12/5/2018 9:59:00 AM Massive European sting cracks down on Italian mob Sting largest of its kind in Europe; in Sicily nearly four dozen mafia arrested
THE HAGUE, Netherlands (AP) — Hundreds of police in Germany, Italy, Belgium and the Netherlands arrested at least 84 suspected mobsters and seized around 2 million euros ($2.3 million) today in a series of coordinated raids targeting a powerful branch of the Italian mafia.
The raids were the culmination of an investigation codenamed Pollino that was launched in 2016 against the ‘ndrangheta criminal group on allegations of cocaine trafficking, money laundering, bribery and violence, said Eurojust, the European prosecution agency that fights cross-border organized crime, which coordinated the operation.
Eurojust said the massive operation was the biggest of its kind in Europe. Some 4 tons of cocaine were traced during the two-year joint investigation. Cocaine and ecstasy pills also were seized in Wednesday’s raids.
“Today we send a clear message to organized crime groups across Europe,” Eurojust Vice President Filippo Spiezia said. “They are not the only ones able to operate across borders; so are Europe’s judiciary and law enforcement communities.”
Eurojust said Italian authorities arrested 41 suspects mainly in the southern regions of Calabria and Catanzaro.
In Germany, federal police said there had been multiple arrests in the early morning raids on premises linked to the southern Italy-based organized crime group. The focus was on the western state of North Rhine-Westphalia, which borders the Netherlands and Belgium, and Bavaria to the south.
Five suspects were arrested in the Netherlands, where prosecutors got the ball rolling for the investigation in 2014 with probes into two Italian restaurants, and more were detained just over the border in Belgium.
Italian police hailed the cooperation between European police forces coordinated by Eurojust, saying it was an important new crime-fighting tactic that allowed investigators in different countries to share information in real time.
But Federico Cafiero De Raho, Italian anti-mafia and anti-terrorism national prosecutor, also sounded a note of caution, saying that the raids only scratched the surface of the powerful ‘ndrangheta, whose tentacles and illicit activities spread all over the world.
Speaking in The Hague, De Raho said the arrests “are nothing for ‘ndrangheta. There are thousands of people who should be arrested and billions of euros that should be seized.”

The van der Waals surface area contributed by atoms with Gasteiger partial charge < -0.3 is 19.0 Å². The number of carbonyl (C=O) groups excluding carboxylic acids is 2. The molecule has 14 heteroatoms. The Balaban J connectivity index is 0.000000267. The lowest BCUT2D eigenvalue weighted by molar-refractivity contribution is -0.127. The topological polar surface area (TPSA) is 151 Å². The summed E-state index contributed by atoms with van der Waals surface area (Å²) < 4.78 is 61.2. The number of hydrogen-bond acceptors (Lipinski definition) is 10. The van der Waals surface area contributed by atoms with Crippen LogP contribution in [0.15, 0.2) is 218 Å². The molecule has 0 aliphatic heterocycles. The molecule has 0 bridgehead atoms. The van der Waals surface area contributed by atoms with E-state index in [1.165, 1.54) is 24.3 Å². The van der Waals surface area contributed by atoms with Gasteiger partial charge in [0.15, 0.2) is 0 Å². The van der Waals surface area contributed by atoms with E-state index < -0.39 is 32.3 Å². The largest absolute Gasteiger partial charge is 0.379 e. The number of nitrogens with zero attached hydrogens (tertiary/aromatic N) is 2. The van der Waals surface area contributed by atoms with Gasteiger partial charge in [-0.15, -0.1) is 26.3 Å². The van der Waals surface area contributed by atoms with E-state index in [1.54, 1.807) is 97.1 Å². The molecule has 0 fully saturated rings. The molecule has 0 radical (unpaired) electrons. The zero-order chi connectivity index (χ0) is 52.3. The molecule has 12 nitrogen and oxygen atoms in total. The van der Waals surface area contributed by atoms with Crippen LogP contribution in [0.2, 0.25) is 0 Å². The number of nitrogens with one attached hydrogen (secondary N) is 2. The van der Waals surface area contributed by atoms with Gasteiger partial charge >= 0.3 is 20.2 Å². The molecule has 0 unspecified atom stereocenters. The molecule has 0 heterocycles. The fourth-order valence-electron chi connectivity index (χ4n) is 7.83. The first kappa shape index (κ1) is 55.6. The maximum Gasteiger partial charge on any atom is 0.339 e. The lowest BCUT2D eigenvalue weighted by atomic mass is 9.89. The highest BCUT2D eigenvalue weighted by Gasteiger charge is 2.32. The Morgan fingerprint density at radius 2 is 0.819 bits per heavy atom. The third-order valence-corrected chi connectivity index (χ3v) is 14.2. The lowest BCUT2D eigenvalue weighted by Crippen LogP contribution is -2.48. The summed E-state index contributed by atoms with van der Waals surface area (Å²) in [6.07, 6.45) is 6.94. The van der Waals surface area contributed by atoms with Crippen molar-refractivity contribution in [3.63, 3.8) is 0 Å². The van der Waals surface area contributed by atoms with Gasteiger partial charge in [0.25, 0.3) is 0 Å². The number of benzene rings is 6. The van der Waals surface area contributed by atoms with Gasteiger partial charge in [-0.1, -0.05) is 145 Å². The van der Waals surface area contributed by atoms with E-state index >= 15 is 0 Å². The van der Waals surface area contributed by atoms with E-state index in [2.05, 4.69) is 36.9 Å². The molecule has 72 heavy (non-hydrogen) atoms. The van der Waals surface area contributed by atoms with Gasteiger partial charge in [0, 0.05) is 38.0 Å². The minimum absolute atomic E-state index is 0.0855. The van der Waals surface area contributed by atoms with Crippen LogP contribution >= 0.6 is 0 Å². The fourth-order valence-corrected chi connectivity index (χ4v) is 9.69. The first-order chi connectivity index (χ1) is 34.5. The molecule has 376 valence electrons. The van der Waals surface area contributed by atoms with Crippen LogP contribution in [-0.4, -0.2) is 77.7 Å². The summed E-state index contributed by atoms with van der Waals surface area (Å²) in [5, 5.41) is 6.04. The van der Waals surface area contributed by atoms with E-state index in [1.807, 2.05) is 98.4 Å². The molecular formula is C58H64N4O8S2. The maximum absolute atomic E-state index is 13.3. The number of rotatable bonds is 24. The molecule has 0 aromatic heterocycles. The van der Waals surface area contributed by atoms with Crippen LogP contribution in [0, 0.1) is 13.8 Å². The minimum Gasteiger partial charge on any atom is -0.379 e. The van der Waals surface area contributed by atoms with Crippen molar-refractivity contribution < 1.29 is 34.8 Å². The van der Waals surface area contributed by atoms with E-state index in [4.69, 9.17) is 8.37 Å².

Italian authorities said Tuesday they had dismantled the rebuilt upper echelons of the Mafia in the Sicilian capital by arresting 46 people, including the man presumed to have taken over as provincial kingpin after the death of "boss of bosses" Salvatore "Toto" Riina.
Based on wiretaps, police determined that Settimo Mineo was elected head of a reconstructed "cupola," or provincial mob commission, during a May 29 meeting of clan leaders in Palermo. It was the first time clan leaders had gathered in such a forum for years, and followed Riina's November 2017 death, prosecutors said.
Italy's chief anti-Mafia prosecutor, Federico Cafiero de Raho, said the election of Mineo, 80, was significant because it showed that the center of power of Cosa Nostra had shifted to Palermo. Under Riina, its longtime base was Corleone, the Sicilian town made famous by writer Mario Puzo when he used Corleone as the main character's name in his 1969 novel "The Godfather."
Police recalled that the "provincial commission" structure was created in the 1950s as the decision-making forum for Sicilian and U.S. Mafia families. During the 1980s, it became less collegial under Riina's domination and effectively ceased to function after his 1993 arrest.
Prosecutors say Mineo effectively tried to resurrect the structure in the province of Palermo and return to the rules governing territory and communication that had previously dictated dealings among mob clans.
Palermo prosecutor Francesco Lo Voi said Mineo had already served a lengthy prison sentence for Mafia association and other crimes after he was swept up in the maxi-trials against the Sicilian Mafia in the 1980s and '90s. As the eldest of the local clan leaders, he enjoyed particular respect, he said.
"This is a sign that Cosa Nostra doesn't abandon its rules," Lo Voi told a press conference. "And that despite the convictions, despite the trials, important people can take over the most important roles once they're back in play."
Those arrested are suspected of mafia association, extortion, weapons violations and other charges, police said.
After Riina's 1993 arrest, the Sicilian Mafia saw a degree of marginalization compared with the Calabrian-based 'ndrangheta organized crime syndicate or the Neapolitan Camorra. But Italian officials said it nevertheless continued increasing its financial and business activities, and even started doing deals with the other southern syndicates.
"This is what emerges from the other investigations, that apparently facing this kind of situation, Palermo could not stay behind and not share with all the bosses what was to be the plan," Cafiero De Raho said.
Interior Minister Matteo Salvini called the sweep in Palermo an "extraordinary operation." Salvini said in a tweet that it had "dismantled the new 'cupola' of Cosa Nostra."